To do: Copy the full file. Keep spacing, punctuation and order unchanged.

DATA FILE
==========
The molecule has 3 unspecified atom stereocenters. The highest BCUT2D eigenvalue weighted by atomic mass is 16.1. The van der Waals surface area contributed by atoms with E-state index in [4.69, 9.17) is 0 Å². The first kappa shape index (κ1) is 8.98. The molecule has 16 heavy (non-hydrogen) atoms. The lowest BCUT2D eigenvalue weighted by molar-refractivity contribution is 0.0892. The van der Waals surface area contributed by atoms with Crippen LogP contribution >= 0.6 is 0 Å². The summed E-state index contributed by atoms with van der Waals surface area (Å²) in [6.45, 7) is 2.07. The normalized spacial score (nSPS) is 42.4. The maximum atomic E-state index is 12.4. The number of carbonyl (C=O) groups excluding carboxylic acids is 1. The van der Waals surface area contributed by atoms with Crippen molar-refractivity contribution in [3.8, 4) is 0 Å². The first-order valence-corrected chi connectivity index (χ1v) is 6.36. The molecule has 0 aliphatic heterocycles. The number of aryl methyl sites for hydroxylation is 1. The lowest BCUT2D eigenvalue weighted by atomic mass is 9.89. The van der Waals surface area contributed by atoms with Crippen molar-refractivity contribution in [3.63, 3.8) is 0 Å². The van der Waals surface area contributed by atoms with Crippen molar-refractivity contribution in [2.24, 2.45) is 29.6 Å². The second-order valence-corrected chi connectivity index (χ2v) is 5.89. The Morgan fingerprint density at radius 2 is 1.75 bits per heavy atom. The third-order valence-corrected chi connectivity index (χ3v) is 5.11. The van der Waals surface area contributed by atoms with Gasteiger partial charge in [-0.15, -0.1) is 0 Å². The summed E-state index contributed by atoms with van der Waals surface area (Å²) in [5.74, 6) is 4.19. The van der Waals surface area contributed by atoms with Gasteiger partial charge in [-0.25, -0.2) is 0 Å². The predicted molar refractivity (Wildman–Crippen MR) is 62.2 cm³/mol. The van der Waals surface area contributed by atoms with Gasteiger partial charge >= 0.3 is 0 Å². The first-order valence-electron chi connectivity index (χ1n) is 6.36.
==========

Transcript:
The molecule has 3 unspecified atom stereocenters. The highest BCUT2D eigenvalue weighted by atomic mass is 16.1. The van der Waals surface area contributed by atoms with E-state index in [4.69, 9.17) is 0 Å². The first kappa shape index (κ1) is 8.98. The molecule has 16 heavy (non-hydrogen) atoms. The lowest BCUT2D eigenvalue weighted by molar-refractivity contribution is 0.0892. The van der Waals surface area contributed by atoms with Crippen LogP contribution >= 0.6 is 0 Å². The summed E-state index contributed by atoms with van der Waals surface area (Å²) in [6.45, 7) is 2.07. The normalized spacial score (nSPS) is 42.4. The maximum atomic E-state index is 12.4. The number of carbonyl (C=O) groups excluding carboxylic acids is 1. The van der Waals surface area contributed by atoms with Crippen molar-refractivity contribution in [3.8, 4) is 0 Å². The first-order valence-corrected chi connectivity index (χ1v) is 6.36. The molecule has 0 aliphatic heterocycles. The number of aryl methyl sites for hydroxylation is 1. The lowest BCUT2D eigenvalue weighted by atomic mass is 9.89. The van der Waals surface area contributed by atoms with Crippen molar-refractivity contribution in [3.63, 3.8) is 0 Å². The van der Waals surface area contributed by atoms with Crippen molar-refractivity contribution in [2.24, 2.45) is 29.6 Å². The second-order valence-corrected chi connectivity index (χ2v) is 5.89. The Morgan fingerprint density at radius 2 is 1.75 bits per heavy atom. The third-order valence-corrected chi connectivity index (χ3v) is 5.11. The van der Waals surface area contributed by atoms with Gasteiger partial charge in [-0.15, -0.1) is 0 Å². The summed E-state index contributed by atoms with van der Waals surface area (Å²) in [5.74, 6) is 4.19. The van der Waals surface area contributed by atoms with Gasteiger partial charge in [-0.25, -0.2) is 0 Å². The predicted molar refractivity (Wildman–Crippen MR) is 62.2 cm³/mol. The van der Waals surface area contributed by atoms with Gasteiger partial charge >= 0.3 is 0 Å². The first-order valence-electron chi connectivity index (χ1n) is 6.36.